McIntosh said there would be a press release on the group “early next year” and that “We’re hoping to have 50 or 60 members throughout the year.”

“We’re going to be there to mentor, we’re going to be there to guide and give them ideas. Listen, I’ve got enough projects in 2018 and 2019 that are already in my head or on the books that we can keep them busy right out of the box,” McIntosh said, noting that it would be “totally different” from the Fort Smith Downtown Business Association.

“This is a group of young professionals. You don’t have to work downtown to be in this group. You just have to be in the area, and most of the people that are already involved don’t work downtown. They just like to be downtown,” McIntosh said.

Finally, McIntosh shared his hope that Chaffee Crossing and downtown Fort Smith could move closer together in 2018.

Tensions directed at Chaffee Crossing — not from 64.6 Downtown but from others in the community — boiled over in an August meeting of the streets, bridges, and drainage capital improvements plan advisory committee. However, in keeping with his “work together” tone toward the trucking industry, McIntosh said that while the “heartbeat of Fort Smith is always going to be downtown, the improved tax base that Chaffee Crossing brings, the land that they have for employers, the land that they have for housing — they’ve done a fabulous job in creating an area that people want to be in. It’s affordable, and it’s friendly development. There will be a community out there that keeps growing for the next few years even when they run out of land because you’ve got people living there and people working there. It’s Fort Smith tax base. It’s awesome.”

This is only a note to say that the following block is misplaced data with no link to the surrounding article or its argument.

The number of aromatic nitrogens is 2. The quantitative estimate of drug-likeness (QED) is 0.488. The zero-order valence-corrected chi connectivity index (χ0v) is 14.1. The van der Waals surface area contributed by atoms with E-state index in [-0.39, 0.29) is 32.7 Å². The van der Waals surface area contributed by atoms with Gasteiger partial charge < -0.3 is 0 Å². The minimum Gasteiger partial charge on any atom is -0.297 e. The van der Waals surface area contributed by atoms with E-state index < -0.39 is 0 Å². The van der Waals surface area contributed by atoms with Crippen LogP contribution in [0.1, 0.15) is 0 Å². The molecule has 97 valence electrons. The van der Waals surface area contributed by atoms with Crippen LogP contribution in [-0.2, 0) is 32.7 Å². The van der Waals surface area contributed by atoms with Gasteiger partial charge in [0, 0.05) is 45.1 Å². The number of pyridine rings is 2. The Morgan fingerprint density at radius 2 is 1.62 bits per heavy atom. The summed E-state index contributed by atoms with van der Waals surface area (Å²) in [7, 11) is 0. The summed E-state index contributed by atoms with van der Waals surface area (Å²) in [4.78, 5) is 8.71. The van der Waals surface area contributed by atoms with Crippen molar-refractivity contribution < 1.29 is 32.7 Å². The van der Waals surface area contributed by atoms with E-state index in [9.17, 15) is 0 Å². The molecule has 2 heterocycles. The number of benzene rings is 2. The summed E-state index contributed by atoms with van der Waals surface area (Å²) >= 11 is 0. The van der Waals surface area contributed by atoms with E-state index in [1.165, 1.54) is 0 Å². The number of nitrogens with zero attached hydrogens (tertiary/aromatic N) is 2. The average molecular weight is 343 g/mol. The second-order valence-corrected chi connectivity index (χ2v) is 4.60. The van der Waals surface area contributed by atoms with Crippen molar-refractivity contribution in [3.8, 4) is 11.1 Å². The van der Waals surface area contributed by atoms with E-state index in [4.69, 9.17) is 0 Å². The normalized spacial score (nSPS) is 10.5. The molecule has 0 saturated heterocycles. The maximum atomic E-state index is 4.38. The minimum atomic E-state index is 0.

McIntosh commended Fort Chaffee Redevelopment Authority (FCRA) Executive Director Ivy Owen and his team, adding, “I admire what Ivy’s done, and I admire what that Board has done.”

“It’s so much better than what it was — a bunch of empty lots. Now it’s commerce, and there are a lot of people who enjoy living out there. I think it’s been really good for Fort Smith.”

When asked if there had been discussions about how the two groups (64.6 Downtown and FCRA) could work together, McIntosh emphasized, “Yes. Yes. Yes,” though he could not reveal specifics because “we don’t know what it looks like yet.”

“The good news is both entities are talking about it, and when the right thing or things come along, we can do it. There’s nothing keeping us from doing it. Our admiration for Chaffee is real, and I hope their admiration for what we’re doing downtown is real, and there could be opportunities.”

McIntosh continued: “There may be people looking at Chaffee Crossing for a new business or a small factory that might be better suited to be downtown. When the Propel executive director starts to reach out to businesses that may be interested in Fort Smith, it may be better for those businesses to be in Chaffee. We need to be talking. It gives the Chamber more options when they are looking to bring a business downtown. There is going to be opportunity on the north side of downtown for businesses and housing in the future, and we all need to be working together. The Chamber, 64.6 Downtown, the city itself, and Chaffee. We need to know that that’s an area that can be developed to the best use of that property, and dialogue really helps. Ivy has more experience developing big areas than anyone around here, and he’s got evidence of success. We’d be crazy not to have this dialogue with them.”